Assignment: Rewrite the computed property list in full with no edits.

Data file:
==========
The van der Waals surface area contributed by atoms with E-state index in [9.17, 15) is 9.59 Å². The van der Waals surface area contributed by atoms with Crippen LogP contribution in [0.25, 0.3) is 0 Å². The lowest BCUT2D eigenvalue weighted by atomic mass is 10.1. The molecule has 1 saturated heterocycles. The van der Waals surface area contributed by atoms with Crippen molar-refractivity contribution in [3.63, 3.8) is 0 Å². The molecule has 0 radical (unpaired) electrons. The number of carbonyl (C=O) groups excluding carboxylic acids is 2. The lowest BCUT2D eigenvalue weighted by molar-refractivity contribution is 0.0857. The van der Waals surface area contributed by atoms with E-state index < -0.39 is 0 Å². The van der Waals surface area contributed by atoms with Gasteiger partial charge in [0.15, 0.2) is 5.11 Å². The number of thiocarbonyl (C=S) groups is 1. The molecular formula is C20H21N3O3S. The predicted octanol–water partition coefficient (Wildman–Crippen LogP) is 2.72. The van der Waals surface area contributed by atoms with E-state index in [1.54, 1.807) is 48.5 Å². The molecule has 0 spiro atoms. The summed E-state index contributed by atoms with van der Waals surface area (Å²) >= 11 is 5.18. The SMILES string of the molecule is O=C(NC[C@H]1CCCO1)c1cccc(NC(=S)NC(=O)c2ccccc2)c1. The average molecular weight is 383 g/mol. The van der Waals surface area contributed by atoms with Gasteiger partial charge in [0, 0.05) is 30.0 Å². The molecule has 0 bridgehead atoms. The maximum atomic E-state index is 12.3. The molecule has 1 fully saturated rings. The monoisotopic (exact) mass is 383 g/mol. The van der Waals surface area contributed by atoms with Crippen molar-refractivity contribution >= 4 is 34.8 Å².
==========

The van der Waals surface area contributed by atoms with E-state index in [9.17, 15) is 9.59 Å². The van der Waals surface area contributed by atoms with Crippen LogP contribution in [0.25, 0.3) is 0 Å². The lowest BCUT2D eigenvalue weighted by atomic mass is 10.1. The molecule has 1 saturated heterocycles. The van der Waals surface area contributed by atoms with Crippen molar-refractivity contribution in [3.63, 3.8) is 0 Å². The molecule has 0 radical (unpaired) electrons. The number of carbonyl (C=O) groups excluding carboxylic acids is 2. The lowest BCUT2D eigenvalue weighted by molar-refractivity contribution is 0.0857. The van der Waals surface area contributed by atoms with E-state index < -0.39 is 0 Å². The van der Waals surface area contributed by atoms with Gasteiger partial charge in [0.15, 0.2) is 5.11 Å². The number of thiocarbonyl (C=S) groups is 1. The molecular formula is C20H21N3O3S. The predicted octanol–water partition coefficient (Wildman–Crippen LogP) is 2.72. The van der Waals surface area contributed by atoms with E-state index in [1.54, 1.807) is 48.5 Å². The molecule has 0 spiro atoms. The summed E-state index contributed by atoms with van der Waals surface area (Å²) >= 11 is 5.18. The SMILES string of the molecule is O=C(NC[C@H]1CCCO1)c1cccc(NC(=S)NC(=O)c2ccccc2)c1. The average molecular weight is 383 g/mol. The van der Waals surface area contributed by atoms with Gasteiger partial charge in [0, 0.05) is 30.0 Å². The molecule has 0 bridgehead atoms. The maximum atomic E-state index is 12.3. The molecule has 1 fully saturated rings. The monoisotopic (exact) mass is 383 g/mol. The van der Waals surface area contributed by atoms with Crippen molar-refractivity contribution >= 4 is 34.8 Å².